We hold these truths to be self-evident, that all men [and women] are created equal, that they are endowed by their Creator with certain unalienable Rights, that among these are Life, Liberty and the pursuit of Happiness (July 4, 1776).
Not only do we want the freedom to deny the control of other people and other nations, we want to deny the restrictions placed on us by God himself. Rather than a sign of maturity, this control fetish is a sign of childishness—children always imitate their parents wanting to do adult things before they are ready.
For the Corinthians, childishness had two prominent features. They considered themselves to be very spiritual people (v 1) and they divided themselves into political parties (v 4). The Apostle Paul responded by offering them a lesson in Christian leadership.
Christian leadership, according to Paul, consists in building on the foundation laid by Jesus Christ (v 11), serving God as we are assigned (v 5), and compensated according to quality of the work done (VV 8,13-14). Paul writes: I planted, Apollos watered, but God gave the growth (V 6). In this agricultural motif, the farmer does not know how the seeds grow; farming consists only in fostering the growth of healthy seeds. Paul’s point is that God is responsible for growth—follow Jesus, not his servants.
Paul’s lesson clearly applies to us today.
Don’t we consider ourselves spiritual? Paul talks about the wisdom of this age (v 18). Hays (49-50) notes that spiritual elitism can take the form of spiritual gifts, scholarly knowledge, doctrinal correctness, moral uprightness, or political correctness. When we do not consider ourselves spiritual elites, we can, of course, simply support our favorite pastor, denomination, or author who expresses our elitist preferences. Is it any wonder that schisms in the church appeal over and over through the ages and frequently find root in a selective reading of scripture itself?
Paul sees this tendency towards spiritual elitism in the Corinthians (vv 18-20) and cites the Prophet Job:
He [God] frustrates the devices of the crafty, so that their hands achieve no success. He catches the wise in their own craftiness, and the schemes of the wily are brought to a quick end (Job 5:12-13 ESV).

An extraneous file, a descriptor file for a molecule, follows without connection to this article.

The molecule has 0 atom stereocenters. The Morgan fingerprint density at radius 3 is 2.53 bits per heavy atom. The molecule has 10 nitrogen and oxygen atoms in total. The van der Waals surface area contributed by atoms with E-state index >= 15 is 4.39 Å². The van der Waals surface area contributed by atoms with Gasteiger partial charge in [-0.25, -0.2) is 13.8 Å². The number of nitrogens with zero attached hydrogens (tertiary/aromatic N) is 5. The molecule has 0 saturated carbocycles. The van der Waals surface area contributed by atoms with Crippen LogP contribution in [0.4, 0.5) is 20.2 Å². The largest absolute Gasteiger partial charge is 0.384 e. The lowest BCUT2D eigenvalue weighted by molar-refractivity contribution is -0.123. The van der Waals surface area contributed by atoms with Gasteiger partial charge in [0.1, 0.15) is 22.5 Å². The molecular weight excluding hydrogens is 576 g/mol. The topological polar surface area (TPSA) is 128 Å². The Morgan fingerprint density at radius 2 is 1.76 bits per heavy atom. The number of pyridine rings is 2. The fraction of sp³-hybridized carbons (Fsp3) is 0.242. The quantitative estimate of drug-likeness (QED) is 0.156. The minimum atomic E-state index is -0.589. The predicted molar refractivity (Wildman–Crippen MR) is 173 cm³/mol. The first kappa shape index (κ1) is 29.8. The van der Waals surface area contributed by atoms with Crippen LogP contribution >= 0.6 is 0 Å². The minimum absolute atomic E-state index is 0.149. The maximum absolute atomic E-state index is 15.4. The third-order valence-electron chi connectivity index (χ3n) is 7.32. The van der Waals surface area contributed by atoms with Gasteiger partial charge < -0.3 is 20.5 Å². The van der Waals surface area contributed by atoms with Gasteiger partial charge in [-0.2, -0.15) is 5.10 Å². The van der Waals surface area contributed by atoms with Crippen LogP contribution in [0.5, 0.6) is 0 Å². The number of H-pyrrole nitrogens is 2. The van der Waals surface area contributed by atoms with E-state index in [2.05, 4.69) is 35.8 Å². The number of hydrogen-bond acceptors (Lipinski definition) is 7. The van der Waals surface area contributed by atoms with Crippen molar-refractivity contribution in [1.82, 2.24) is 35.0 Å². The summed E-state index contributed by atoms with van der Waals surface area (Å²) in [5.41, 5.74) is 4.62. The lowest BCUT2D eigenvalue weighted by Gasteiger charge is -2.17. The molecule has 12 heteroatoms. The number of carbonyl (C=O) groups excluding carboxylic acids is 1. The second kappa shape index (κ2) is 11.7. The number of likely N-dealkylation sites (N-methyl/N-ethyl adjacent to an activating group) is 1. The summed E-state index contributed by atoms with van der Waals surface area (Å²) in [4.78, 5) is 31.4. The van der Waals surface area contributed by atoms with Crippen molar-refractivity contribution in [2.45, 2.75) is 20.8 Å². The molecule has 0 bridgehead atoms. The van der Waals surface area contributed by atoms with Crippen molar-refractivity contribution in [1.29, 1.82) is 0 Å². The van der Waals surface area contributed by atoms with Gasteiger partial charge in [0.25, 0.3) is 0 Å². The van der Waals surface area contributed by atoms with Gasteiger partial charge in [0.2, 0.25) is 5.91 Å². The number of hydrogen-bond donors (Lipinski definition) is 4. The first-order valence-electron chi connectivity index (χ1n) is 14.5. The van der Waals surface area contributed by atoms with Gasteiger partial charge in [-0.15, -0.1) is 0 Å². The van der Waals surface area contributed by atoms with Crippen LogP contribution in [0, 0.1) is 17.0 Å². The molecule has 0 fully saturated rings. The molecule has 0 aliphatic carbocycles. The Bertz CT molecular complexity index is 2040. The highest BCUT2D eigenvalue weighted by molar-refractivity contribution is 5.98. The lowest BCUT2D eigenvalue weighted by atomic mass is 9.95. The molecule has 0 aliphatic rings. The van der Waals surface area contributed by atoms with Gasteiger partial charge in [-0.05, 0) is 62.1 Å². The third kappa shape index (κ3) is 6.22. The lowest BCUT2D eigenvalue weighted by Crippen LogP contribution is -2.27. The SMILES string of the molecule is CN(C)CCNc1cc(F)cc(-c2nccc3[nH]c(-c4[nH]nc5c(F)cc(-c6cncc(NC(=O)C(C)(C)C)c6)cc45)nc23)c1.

Paul ends this section with another admonishment about boasting saying: For all things are yours, whether Paul or Apollos or Cephas or the world or life or death or the present or the future– all are yours, and you are Christ’s, and Christ is God’s (vv 21-23)
As the church, we collectively are God’s temple  and under his watchful eye (vv 16-17).
Hays, Richard B. 2011. Interpretation: A Biblical Commentary for Teaching and Preaching—First Corinthians (Orig pub 1997). Louisville: Westminster John Knox Press.
ὁ γὰρ ναὸς τοῦ θεοῦ ἅγιός ἐστιν, οἵτινές ἐστε ὑμεῖς (1Corinthians 3:17 BNT). Translated is: for God’s temple is holy, and you all are [that temple].
How was your week? Did anything special happen?
What questions or thoughts do you have about 1 Corinthians 2?
What does it mean to be spiritual (πνευματικοῖς)?How about worldly (or fleshly; σαρκίνοις)? What is an infant (νηπίοις) in Christ? (vv1,3)
What would you say that the milk teachings of the church are as opposed to the solid food teachings?(v2)
What particular problem does Paul focus on? (vv3-5)
What does Paul say about this problem?
What is important in leadership? (vv6-11)
How is a leader measured or tested?(vv12-15)
What does Paul say about the temple? What is confusing about this statement in English but not Spanish (vv16-17)
What wisdom is Paul talking about? What does he say? (vv18-20)
Truly, I say to you, unless you turn and become like children,
you will never enter the kingdom of heaven (Matt 18:3-4 ESV).
Have you been born again?